Vehicle owners may or may not have the option to keep their original plate number, may have to pay a fee to exercise this option. Alternately, or additionally, vehicle owners have to replace a small decal on the plate or use a decal on the windshield to indicate the expiration date of the vehicle registration, periodic safety and/or emissions inspections or vehicle taxation. Other jurisdictions have replaced the decal requirement through the use of computerization: a central database maintains records of which plate numbers are associated with expired registrations, communicating with automated number plate readers to enable law-enforcement to identify expired registrations in the field. Plates are fixed directly to a vehicle or to a plate frame, fixed to the vehicle. Sometimes, the plate frames contain advertisements inserted by the vehicle service centre or the dealership from which the vehicle was purchased. Vehicle owners can purchase customized frames to replace the original frames. In some jurisdictions registration plate frames have design restrictions.
For example, many states, like Texas, allow plate frames but prohibit plate frames from covering the name of the state, district, Native American tribe or country that issued of license plate. Plates are designed to conform to standards with regard to being read by eye in day or at night, or by electronic equipment; some drivers purchase clear, smoke-colored or tinted covers that go over the registration plate to prevent electronic equipment from scanning the registration plate. Legality of these covers varies; some cameras incorporate filter systems that make such avoidance attempts unworkable with infra-red filters. Vehicles pulling trailers, such as caravans and semi-trailer trucks, are required to display a third registration plate on the rear of the trailer. An engineering study by the University of Illinois published in 1960 recommended that the state of Illinois adopt a numbering system and plate design "composed of combinations of characters which can be perceived and are legible at a distance of 125 feet under daylight conditions, are adapted to filing and administrative procedures".
It recommended that a standard plate size of 6 inches by 14 inches be adopte
Open Library is an online project intended to create "one web page for every book published". Created by Aaron Swartz, Brewster Kahle, Alexis Rossi, Anand Chitipothu, Rebecca Malamud, Open Library is a project of the Internet Archive, a nonprofit organization, it has been funded in part by grants from the California State Library and the Kahle/Austin Foundation. Open Library provides online access to many public out-of-print books, its book information is collected from the Library of Congress, other libraries, Amazon.com, as well as from user contributions through a Wiki-like interface. If books are available in digital form, a button labelled "Read" appears next to its catalog listing. Links to where books can be purchased or borrowed are provided. There are different entities in the database: authors works editions Open Library claims to have 6 million authors and 20 million books, about one million public domain books available as digitized books. Tens of thousands of modern books were made available from four and 150 libraries and publishers for ebook digital lending.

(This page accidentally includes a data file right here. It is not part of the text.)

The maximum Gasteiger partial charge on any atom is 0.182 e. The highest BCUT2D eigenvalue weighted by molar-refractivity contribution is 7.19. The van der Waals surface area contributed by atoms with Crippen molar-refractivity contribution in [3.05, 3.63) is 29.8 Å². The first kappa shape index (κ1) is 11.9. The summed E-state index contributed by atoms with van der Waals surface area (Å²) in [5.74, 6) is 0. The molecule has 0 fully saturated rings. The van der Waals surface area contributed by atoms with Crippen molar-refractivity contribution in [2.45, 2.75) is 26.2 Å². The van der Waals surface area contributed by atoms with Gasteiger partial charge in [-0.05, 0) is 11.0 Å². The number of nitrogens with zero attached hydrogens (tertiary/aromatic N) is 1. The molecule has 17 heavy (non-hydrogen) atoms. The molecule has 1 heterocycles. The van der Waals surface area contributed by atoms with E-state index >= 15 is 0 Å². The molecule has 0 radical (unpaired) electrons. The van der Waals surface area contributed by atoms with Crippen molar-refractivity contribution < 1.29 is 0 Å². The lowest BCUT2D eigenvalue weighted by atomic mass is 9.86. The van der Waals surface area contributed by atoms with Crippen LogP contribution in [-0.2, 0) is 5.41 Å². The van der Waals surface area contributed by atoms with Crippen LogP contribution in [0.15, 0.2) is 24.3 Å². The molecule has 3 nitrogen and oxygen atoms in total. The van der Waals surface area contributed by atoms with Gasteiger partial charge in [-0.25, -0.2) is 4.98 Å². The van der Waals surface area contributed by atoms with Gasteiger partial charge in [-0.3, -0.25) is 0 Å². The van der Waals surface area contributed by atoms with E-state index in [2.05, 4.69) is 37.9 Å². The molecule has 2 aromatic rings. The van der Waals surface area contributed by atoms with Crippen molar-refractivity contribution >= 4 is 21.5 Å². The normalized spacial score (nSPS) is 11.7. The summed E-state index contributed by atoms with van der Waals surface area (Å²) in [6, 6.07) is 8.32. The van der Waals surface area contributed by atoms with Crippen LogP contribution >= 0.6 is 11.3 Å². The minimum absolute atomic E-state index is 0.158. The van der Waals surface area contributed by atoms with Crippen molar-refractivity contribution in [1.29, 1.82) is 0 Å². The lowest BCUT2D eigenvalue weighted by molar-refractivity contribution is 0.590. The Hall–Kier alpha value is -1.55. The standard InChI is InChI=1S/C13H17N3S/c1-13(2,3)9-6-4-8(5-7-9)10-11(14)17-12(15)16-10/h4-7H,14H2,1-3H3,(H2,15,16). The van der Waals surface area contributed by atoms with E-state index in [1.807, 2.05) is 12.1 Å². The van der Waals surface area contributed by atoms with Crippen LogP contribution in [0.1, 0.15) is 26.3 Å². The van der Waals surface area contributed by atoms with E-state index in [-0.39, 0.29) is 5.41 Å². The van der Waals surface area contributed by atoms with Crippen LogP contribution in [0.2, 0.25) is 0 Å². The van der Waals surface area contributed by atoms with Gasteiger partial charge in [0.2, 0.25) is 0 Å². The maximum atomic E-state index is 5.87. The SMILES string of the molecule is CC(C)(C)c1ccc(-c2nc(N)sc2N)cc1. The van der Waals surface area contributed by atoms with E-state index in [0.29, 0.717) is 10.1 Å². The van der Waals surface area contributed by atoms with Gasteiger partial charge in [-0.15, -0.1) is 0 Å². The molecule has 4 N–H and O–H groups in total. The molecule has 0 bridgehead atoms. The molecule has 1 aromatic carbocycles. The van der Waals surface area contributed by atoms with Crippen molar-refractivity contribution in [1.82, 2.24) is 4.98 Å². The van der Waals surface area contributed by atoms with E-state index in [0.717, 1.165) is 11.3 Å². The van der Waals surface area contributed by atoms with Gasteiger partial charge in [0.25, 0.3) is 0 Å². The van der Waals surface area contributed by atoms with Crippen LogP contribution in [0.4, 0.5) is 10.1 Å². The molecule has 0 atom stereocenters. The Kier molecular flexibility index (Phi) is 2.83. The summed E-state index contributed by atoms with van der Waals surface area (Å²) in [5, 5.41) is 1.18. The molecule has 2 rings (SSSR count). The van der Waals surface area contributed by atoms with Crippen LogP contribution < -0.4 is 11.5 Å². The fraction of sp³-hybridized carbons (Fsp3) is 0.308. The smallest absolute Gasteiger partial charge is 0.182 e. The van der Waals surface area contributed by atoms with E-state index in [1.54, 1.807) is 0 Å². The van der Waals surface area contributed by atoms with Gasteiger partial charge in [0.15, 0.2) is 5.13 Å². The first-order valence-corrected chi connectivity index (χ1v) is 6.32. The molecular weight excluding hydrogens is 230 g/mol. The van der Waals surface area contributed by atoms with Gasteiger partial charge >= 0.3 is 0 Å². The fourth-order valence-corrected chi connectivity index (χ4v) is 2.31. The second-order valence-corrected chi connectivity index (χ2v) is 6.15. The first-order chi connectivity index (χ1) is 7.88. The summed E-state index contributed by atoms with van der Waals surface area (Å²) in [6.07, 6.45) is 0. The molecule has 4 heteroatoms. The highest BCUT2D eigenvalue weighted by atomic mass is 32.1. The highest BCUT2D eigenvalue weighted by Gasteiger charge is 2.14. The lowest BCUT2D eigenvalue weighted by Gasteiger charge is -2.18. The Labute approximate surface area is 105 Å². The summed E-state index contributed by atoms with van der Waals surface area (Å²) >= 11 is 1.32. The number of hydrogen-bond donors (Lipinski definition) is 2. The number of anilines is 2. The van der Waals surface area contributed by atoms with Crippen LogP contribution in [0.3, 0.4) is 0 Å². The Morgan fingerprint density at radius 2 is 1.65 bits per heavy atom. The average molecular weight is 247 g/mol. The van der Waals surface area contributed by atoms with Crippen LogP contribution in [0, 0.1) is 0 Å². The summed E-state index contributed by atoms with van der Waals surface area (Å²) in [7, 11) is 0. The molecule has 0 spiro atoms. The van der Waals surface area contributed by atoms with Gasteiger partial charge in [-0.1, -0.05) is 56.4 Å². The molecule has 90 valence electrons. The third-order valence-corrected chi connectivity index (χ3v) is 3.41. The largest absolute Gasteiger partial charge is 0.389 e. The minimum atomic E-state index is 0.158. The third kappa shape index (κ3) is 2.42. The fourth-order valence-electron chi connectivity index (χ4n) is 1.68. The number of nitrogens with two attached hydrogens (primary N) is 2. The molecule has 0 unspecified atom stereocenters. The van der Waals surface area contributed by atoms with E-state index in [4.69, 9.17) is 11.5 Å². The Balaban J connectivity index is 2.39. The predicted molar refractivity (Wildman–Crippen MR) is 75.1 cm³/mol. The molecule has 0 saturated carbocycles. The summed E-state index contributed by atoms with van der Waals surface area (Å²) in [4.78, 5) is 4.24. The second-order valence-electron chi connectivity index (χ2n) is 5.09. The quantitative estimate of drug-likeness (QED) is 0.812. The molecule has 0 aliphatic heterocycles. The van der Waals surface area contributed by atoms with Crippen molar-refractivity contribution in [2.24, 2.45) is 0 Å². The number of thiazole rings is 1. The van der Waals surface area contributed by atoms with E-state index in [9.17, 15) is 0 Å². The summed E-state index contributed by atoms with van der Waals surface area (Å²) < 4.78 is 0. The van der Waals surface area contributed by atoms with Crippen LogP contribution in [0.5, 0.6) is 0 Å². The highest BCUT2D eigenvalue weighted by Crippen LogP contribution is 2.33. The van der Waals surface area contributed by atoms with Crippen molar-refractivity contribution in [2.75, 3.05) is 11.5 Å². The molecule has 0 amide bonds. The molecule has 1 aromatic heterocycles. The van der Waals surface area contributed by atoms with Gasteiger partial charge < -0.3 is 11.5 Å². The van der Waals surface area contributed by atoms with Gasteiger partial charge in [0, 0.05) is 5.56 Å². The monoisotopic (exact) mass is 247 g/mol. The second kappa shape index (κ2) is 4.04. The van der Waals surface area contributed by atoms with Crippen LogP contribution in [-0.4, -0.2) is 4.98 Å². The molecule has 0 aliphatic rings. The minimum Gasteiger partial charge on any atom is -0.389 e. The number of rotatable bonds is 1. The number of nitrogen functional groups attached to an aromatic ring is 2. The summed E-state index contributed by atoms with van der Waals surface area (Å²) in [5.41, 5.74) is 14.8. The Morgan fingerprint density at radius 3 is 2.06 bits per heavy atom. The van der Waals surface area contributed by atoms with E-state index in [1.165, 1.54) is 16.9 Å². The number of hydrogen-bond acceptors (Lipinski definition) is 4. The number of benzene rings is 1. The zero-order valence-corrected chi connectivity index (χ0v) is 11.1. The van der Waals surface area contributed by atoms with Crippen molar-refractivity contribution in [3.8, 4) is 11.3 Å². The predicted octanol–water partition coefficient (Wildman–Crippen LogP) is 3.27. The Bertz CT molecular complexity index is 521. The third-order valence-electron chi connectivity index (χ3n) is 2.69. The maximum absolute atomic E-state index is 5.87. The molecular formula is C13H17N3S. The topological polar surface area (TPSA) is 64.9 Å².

Other books including in-print and in-copyright books have been scanned from copies in library collections, library discards, donations, are being distributed in digital form. Open Library began in 2006 with Aaron Swartz as the original engineer and leader of Open the Library's technical team; the project was led by George Oates from April 2009 to December 2011. Oates was responsible for a complete site redesign during her tenure. In 2015, the project was continued by Giovanni Damiola and Brenton Cheng and Mek Karpeles in 2016; the site was redesigned and relaunched in May 2010. Its codebase is on GitHub; the site uses Infobase, its own database framework based on PostgreSQL, Infogami, its own Wiki engine written in Python. The source code to the site is published under the GNU Affero General Public License; the website was relaunched adding ADA compliance and offering over 1 million modern and older books to the print disabled in May 2010 using the DAISY Digital Talking Book. Under certain provisions of United States copyright law, libraries are sometimes able to reproduce copyrighted works in formats accessible to users with disabilities.
As of February 2019, the Open Library has been accused of mass copyright violation, via the systematic distribution of in-print, in-copyright books, by the American Authors Guild, the British Society of Authors, the Australian Society of Authors, the Science Fiction and Fantasy Writers of America, the US National Writers Union, a coalition of 37 national and international organizations of "writers, translators and graphic artists. The UK Society of Authors threatened legal action unless the Open Library agreed to cease distribution of copyrighted works by 1-Feb-2019. Individual authors reported that Open Library had ignored multiple DMCA takedown notices until after they made a fuss on the Internet Archive blog Free Software licensing Google Books LibraryThing List of AGPL web applications List of digital library projects Online Computer Library Center – creator of WorldCat Online Public Access Catalog Meadows, Chris. "The Internet Archive's OpenLibrary project violates copyright, the Authors Guild warns".